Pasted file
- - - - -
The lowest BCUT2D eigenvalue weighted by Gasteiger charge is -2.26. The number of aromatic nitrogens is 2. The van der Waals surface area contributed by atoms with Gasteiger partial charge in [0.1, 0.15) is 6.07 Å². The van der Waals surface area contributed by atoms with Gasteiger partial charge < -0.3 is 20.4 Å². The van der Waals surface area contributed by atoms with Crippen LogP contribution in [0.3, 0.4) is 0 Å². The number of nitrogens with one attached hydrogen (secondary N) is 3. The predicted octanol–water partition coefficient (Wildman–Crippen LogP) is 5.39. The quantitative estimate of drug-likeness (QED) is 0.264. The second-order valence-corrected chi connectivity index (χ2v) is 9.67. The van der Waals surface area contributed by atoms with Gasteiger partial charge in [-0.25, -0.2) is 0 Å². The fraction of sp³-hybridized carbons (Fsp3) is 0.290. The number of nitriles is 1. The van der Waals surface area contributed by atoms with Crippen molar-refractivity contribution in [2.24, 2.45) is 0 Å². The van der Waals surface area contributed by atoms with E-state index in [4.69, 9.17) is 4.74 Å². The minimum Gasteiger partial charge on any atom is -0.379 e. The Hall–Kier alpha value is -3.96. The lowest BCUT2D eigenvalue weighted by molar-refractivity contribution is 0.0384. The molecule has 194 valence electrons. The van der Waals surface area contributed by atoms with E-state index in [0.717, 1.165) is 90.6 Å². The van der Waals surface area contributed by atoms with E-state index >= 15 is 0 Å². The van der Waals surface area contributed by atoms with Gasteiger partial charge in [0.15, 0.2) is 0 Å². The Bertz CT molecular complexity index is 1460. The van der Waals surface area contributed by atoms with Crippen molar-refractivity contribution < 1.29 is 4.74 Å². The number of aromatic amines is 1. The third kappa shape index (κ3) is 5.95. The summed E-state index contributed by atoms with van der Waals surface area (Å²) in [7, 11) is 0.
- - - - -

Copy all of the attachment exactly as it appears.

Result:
The lowest BCUT2D eigenvalue weighted by Gasteiger charge is -2.26. The number of aromatic nitrogens is 2. The van der Waals surface area contributed by atoms with Gasteiger partial charge in [0.1, 0.15) is 6.07 Å². The van der Waals surface area contributed by atoms with Gasteiger partial charge < -0.3 is 20.4 Å². The van der Waals surface area contributed by atoms with Crippen LogP contribution in [0.3, 0.4) is 0 Å². The number of nitrogens with one attached hydrogen (secondary N) is 3. The predicted octanol–water partition coefficient (Wildman–Crippen LogP) is 5.39. The quantitative estimate of drug-likeness (QED) is 0.264. The second-order valence-corrected chi connectivity index (χ2v) is 9.67. The van der Waals surface area contributed by atoms with Gasteiger partial charge in [-0.25, -0.2) is 0 Å². The fraction of sp³-hybridized carbons (Fsp3) is 0.290. The number of nitriles is 1. The van der Waals surface area contributed by atoms with Crippen molar-refractivity contribution in [2.24, 2.45) is 0 Å². The van der Waals surface area contributed by atoms with E-state index in [4.69, 9.17) is 4.74 Å². The minimum Gasteiger partial charge on any atom is -0.379 e. The Hall–Kier alpha value is -3.96. The lowest BCUT2D eigenvalue weighted by molar-refractivity contribution is 0.0384. The molecule has 194 valence electrons. The van der Waals surface area contributed by atoms with E-state index in [0.717, 1.165) is 90.6 Å². The van der Waals surface area contributed by atoms with E-state index >= 15 is 0 Å². The van der Waals surface area contributed by atoms with Gasteiger partial charge in [0.15, 0.2) is 0 Å². The Bertz CT molecular complexity index is 1460. The van der Waals surface area contributed by atoms with Crippen molar-refractivity contribution < 1.29 is 4.74 Å². The number of aromatic amines is 1. The third kappa shape index (κ3) is 5.95. The summed E-state index contributed by atoms with van der Waals surface area (Å²) in [7, 11) is 0.